Structural and functional implications of positive selection at the primate angiogenin gene
1 REQUIMTE, Departamento de Química, Faculdade de Ciências, Universidade do Porto, Rua do Campo Alegre, 687, 4169-007 Porto, Portugal
2 INSERM UMR S 787-Groupe Myologie, Faculté de Médecine – Pitié-Salpétrière, UPMC Paris VI, 105 bd. de l'Hôpital, 75634, Paris Cedex 13, France
3 CIMAR, Centro Interdisciplinar de Investigação Marinha e Ambiental, Universidade do Porto, Rua dos Bragas, 177, 4050-123 Porto, Portugal
BMC Evolutionary Biology 2007, 7:167 doi:10.1186/1471-2148-7-167Published: 20 September 2007
Angiogenesis, the formation of new blood vessels, is a primordial process in development and its dysregulation has a central role in the pathogenesis of many diseases. Angiogenin (ANG), a peculiar member of the RNase A superfamily, is a potent inducer of angiogenesis involved in many different types of cancer, amyotrophic lateral sclerosis and also with a possible role in the innate immune defense. The evolutionary path of this family has been a highly dynamic one, where positive selection has played a strong role. In this work we used a combined gene and protein level approach to determine the main sites under diversifying selection on the primate ANG gene and analyze its structural and functional implications.
We obtained evidence for positive selection in the primate ANG gene. Site specific analysis pointed out 15 sites under positive selection, most of which also exhibited drastic changes in amino acid properties. The mapping of these sites in the ANG 3D-structure described five clusters, four of which were located in functional regions: two in the active site region, one in the nucleolar location signal and one in the cell-binding site. Eight of the 15 sites under selection in the primate ANG gene were highly or moderately conserved in the RNase A family, suggesting a directed event and not a simple consequence of local structural or functional permissiveness. Moreover, 11 sites were exposed to the surface of the protein indicating that they may influence the interactions performed by ANG.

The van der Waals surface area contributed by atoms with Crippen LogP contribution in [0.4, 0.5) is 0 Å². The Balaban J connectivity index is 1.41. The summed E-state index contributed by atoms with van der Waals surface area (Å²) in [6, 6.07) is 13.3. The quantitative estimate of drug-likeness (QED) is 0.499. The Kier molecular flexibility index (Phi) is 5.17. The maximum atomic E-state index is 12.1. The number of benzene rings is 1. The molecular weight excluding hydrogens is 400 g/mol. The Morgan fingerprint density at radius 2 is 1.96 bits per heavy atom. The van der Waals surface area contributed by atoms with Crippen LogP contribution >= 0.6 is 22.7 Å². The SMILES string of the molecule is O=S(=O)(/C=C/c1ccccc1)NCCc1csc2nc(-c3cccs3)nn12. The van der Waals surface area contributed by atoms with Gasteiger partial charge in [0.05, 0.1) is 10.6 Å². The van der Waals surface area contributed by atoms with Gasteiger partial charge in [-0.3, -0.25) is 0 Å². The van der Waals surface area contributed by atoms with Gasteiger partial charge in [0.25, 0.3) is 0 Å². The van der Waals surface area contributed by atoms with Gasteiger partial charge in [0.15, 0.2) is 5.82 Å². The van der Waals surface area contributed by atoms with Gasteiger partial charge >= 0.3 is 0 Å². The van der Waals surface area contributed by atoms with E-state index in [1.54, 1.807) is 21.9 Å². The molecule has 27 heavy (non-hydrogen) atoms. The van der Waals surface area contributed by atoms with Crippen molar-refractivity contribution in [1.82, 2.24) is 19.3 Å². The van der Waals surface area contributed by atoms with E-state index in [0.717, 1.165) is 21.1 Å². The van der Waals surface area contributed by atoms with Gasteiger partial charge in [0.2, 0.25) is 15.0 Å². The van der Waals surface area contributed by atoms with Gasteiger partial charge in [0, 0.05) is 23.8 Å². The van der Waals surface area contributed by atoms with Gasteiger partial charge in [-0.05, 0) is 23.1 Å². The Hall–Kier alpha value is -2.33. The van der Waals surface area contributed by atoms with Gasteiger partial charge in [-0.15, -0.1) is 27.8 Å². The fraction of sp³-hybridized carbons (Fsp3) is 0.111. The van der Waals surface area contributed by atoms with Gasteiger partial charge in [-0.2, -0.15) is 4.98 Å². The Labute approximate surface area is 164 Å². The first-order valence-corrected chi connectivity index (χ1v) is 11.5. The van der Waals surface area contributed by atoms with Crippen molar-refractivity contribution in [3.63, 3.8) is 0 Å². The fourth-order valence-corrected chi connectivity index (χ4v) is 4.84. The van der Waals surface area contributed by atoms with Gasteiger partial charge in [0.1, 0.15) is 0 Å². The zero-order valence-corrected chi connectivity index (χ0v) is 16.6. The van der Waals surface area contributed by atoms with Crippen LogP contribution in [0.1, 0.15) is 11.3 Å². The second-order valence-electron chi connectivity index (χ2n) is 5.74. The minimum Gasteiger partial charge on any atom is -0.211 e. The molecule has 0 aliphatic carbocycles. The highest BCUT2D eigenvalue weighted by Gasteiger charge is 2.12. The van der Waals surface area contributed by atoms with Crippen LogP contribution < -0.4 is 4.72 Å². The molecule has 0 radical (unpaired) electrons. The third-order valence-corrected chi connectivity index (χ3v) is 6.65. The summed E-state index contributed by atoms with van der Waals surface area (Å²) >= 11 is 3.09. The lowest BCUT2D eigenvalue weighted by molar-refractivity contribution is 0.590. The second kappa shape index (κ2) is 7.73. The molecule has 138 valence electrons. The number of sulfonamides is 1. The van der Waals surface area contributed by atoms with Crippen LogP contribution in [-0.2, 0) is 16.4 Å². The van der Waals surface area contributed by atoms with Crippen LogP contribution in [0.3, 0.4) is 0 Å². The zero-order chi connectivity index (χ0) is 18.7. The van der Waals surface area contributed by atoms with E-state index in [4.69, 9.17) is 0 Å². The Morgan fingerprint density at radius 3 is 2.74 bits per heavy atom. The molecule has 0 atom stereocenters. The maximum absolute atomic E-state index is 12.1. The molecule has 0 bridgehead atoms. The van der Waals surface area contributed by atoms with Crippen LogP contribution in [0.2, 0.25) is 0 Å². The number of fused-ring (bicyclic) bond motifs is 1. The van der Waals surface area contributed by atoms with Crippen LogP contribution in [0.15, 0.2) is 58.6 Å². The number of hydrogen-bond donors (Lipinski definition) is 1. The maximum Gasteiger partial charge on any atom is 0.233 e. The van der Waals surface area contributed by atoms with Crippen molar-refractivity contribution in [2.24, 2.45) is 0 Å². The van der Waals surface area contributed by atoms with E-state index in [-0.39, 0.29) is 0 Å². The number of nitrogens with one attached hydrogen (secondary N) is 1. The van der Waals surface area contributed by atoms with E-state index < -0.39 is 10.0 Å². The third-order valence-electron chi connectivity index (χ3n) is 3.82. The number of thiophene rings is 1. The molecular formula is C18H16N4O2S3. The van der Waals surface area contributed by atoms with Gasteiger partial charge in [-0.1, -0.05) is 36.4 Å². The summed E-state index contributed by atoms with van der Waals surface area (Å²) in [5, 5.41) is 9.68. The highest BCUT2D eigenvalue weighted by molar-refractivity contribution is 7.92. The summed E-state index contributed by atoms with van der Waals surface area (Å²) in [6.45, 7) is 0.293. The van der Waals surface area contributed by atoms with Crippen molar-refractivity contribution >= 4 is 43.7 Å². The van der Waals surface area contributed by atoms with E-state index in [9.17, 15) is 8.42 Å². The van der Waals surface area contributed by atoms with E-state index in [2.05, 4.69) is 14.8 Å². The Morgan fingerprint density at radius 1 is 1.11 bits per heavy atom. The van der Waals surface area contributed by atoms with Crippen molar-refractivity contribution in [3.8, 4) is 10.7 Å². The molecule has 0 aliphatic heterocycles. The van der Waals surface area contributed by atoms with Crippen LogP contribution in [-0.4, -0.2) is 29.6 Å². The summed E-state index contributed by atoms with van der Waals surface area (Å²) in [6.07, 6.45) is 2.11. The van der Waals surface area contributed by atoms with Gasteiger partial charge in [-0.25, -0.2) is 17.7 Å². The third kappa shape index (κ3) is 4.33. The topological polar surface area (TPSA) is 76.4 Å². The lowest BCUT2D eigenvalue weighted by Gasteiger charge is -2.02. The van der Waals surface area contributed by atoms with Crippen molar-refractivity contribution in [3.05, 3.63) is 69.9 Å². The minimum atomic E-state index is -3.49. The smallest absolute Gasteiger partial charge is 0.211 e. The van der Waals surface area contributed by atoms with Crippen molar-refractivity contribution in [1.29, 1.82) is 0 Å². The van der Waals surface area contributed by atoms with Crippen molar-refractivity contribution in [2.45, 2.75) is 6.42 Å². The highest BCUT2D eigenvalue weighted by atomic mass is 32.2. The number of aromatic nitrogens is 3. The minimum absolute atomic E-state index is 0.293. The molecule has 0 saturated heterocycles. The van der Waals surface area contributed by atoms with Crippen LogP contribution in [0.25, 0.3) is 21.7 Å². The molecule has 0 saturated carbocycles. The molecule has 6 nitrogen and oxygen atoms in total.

Using a maximum likelihood gene level analysis we identified 15 sites under positive selection in the primate ANG genes, that were further corroborated through a protein level analysis of radical changes in amino acid properties. These sites mapped onto the main functional regions of the ANG protein. The fact that evidence for positive selection is present in all ANG regions required for angiogenesis may be a good indication that angiogenesis is the process under selection. However, other possibilities to be considered arise from the possible involvement of ANG in innate immunity and the potential influence or co-evolution with its interacting proteins and ligands.